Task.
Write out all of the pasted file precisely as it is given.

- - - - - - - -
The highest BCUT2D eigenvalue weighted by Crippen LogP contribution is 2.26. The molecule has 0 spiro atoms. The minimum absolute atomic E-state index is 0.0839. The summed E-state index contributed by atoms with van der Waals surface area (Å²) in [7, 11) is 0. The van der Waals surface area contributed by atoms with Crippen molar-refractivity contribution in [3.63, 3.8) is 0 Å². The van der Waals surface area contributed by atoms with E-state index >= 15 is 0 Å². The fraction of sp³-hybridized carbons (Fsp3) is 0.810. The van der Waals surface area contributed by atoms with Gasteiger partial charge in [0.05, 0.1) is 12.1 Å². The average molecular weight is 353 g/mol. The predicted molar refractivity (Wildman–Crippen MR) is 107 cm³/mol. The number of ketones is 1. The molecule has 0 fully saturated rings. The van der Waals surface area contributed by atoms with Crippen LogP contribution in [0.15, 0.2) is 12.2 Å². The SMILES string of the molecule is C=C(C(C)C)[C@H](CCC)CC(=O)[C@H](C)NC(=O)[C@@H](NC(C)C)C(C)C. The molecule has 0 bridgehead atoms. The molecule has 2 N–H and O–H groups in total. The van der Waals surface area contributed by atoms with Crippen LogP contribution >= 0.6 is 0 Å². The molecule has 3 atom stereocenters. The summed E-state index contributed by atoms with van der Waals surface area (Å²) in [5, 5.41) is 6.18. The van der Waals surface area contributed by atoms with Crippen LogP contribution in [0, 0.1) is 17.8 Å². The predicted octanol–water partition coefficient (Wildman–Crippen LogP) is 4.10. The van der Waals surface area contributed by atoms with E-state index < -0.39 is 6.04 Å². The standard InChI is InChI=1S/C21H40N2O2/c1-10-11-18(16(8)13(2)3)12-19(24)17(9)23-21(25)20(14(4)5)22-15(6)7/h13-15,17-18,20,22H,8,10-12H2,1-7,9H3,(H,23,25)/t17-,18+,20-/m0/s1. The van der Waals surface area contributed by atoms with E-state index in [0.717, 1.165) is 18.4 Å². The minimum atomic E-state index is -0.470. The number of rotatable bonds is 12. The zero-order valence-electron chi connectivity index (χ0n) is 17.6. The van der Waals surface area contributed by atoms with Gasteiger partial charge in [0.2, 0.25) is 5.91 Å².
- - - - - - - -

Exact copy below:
The highest BCUT2D eigenvalue weighted by Crippen LogP contribution is 2.26. The molecule has 0 spiro atoms. The minimum absolute atomic E-state index is 0.0839. The summed E-state index contributed by atoms with van der Waals surface area (Å²) in [7, 11) is 0. The van der Waals surface area contributed by atoms with Crippen molar-refractivity contribution in [3.63, 3.8) is 0 Å². The van der Waals surface area contributed by atoms with E-state index >= 15 is 0 Å². The fraction of sp³-hybridized carbons (Fsp3) is 0.810. The van der Waals surface area contributed by atoms with Gasteiger partial charge in [0.05, 0.1) is 12.1 Å². The average molecular weight is 353 g/mol. The predicted molar refractivity (Wildman–Crippen MR) is 107 cm³/mol. The number of ketones is 1. The molecule has 0 fully saturated rings. The van der Waals surface area contributed by atoms with Crippen LogP contribution in [0.15, 0.2) is 12.2 Å². The SMILES string of the molecule is C=C(C(C)C)[C@H](CCC)CC(=O)[C@H](C)NC(=O)[C@@H](NC(C)C)C(C)C. The molecule has 0 bridgehead atoms. The molecule has 2 N–H and O–H groups in total. The van der Waals surface area contributed by atoms with Crippen LogP contribution >= 0.6 is 0 Å². The molecule has 3 atom stereocenters. The summed E-state index contributed by atoms with van der Waals surface area (Å²) in [5, 5.41) is 6.18. The van der Waals surface area contributed by atoms with Crippen LogP contribution in [0, 0.1) is 17.8 Å². The predicted octanol–water partition coefficient (Wildman–Crippen LogP) is 4.10. The van der Waals surface area contributed by atoms with E-state index < -0.39 is 6.04 Å². The standard InChI is InChI=1S/C21H40N2O2/c1-10-11-18(16(8)13(2)3)12-19(24)17(9)23-21(25)20(14(4)5)22-15(6)7/h13-15,17-18,20,22H,8,10-12H2,1-7,9H3,(H,23,25)/t17-,18+,20-/m0/s1. The van der Waals surface area contributed by atoms with E-state index in [0.717, 1.165) is 18.4 Å². The minimum atomic E-state index is -0.470. The number of rotatable bonds is 12. The zero-order valence-electron chi connectivity index (χ0n) is 17.6. The van der Waals surface area contributed by atoms with Gasteiger partial charge in [0.2, 0.25) is 5.91 Å².